The balancing act facing a struggling Gleyber Torres

BOSTON — Plenty went wrong for the Yankees over perhaps their worst three-game stretch of the season going into Saturday’s game against the Red Sox at Fenway Park.

They dealt with injuries, shaky starting pitching and a lineup that was shut down by Baltimore’s Alex Cobb and again by Boston’s Rick Porcello.

Among the most striking issues, though, were the faulty fundamentals displayed in the field by Miguel Andujar, Jonathan Holder and especially Gleyber Torres.

The rookie second baseman — whose arrival in April was a huge part of the Yankees shaking off their early doldrums and vaulting to one of the best records in baseball — hasn’t been the same since coming back from the disabled list.

Both at the plate and defensively, the 21-year-old has shown flaws.

Whether it’s going 6-for-30 with 10 strikeouts in 34 plate appearances in nine games since returning from the strained hip that cost him three weeks last month, the baserunning gaffe he made against the Royals last Saturday, a pair of defensive misplays against the Orioles on Wednesday or failing to knock down Mitch Moreland’s single to right-center that scored a run Friday, Torres has struggled.

“Sometimes I try to make plays and I don’t,” Torres said before the Yankees tried to snap a three-game losing streak Saturday at Fenway Park. “I’ve missed a couple plays and I feel bad. I just try to be professional, but I’m human and I’m trying to get better.”

It’s hardly surprising Torres wasn’t able to keep up the incredible pace he was on to start his career.

He homered twice against Baltimore on Wednesday, including a three-run homer in the bottom of the ninth that briefly gave the Yankees some hope before they dropped the game to the lowly Orioles.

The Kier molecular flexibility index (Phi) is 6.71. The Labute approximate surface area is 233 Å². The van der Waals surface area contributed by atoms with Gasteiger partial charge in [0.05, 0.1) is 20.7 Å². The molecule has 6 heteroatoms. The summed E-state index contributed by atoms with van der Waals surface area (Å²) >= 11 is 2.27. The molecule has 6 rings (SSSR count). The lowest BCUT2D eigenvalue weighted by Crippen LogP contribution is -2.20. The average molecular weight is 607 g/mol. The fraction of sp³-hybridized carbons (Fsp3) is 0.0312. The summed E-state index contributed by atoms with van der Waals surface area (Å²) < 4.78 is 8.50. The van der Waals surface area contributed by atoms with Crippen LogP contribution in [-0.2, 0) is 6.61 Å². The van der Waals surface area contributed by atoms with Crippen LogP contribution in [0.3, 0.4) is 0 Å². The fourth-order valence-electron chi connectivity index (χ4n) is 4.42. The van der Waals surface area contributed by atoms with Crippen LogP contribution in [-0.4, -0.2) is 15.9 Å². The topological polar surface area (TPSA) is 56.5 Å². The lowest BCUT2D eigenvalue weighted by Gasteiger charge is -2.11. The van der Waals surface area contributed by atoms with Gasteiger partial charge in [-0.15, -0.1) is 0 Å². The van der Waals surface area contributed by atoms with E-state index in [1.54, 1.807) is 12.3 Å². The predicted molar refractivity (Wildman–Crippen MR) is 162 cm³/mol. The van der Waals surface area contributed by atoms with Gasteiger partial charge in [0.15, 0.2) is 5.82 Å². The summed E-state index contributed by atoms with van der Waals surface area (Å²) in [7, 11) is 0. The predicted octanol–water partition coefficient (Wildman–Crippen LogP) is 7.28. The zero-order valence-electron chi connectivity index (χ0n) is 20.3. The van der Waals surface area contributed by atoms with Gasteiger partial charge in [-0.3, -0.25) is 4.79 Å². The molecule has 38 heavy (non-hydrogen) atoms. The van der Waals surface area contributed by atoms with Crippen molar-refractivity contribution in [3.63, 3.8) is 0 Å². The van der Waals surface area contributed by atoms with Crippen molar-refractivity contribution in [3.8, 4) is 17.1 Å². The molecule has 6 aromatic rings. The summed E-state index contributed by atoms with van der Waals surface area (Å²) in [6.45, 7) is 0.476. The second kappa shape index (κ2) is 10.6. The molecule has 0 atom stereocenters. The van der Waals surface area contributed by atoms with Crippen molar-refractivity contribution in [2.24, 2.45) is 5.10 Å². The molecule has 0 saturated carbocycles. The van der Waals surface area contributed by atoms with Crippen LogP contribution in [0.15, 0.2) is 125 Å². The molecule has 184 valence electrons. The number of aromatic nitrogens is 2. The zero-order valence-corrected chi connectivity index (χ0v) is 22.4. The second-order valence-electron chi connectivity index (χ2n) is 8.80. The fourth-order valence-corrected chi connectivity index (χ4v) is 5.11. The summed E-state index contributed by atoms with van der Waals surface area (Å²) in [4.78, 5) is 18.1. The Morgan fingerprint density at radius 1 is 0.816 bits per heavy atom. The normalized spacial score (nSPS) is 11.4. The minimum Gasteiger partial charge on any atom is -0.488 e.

The first two games against the Red Sox didn’t go any better.

“We’re facing a really good team right now in Boston,” Torres said. “We lost a couple of games, but it’s a good test. I’m focused on doing my job. I just have to forget what’s happened and just play better.”

Aaron Boone hasn’t held back in his criticisms of Torres, but he also has been careful in saying he doesn’t want him to lose the flair with which he plays the game.

It seems Torres now is trying to figure out how to balance the two sides.

He insists he feels fine physically and that the strained hip is not an issue.

“I feel good,” Torres said. “The first games back, I felt rusty at the plate, but that went away. Now I have to get back to hitting better.”

As the league adjusts to what Torres does well offensively, he’ll have to adjust back. It’s a process he’s already started.

“I try not to change anything I’m doing,” Torres said. “They’re not pitching me that differently. It’s not a big deal. It’s just about me getting more experience.”

A letdown was inevitable, especially after Torres went through a torrid 26-game stretch from April 24 through May 25 when he went 32-for-89 with nine homers and the team went 19-7 when he played.

“I still feel like that player,” Torres said. “I still feel good.”

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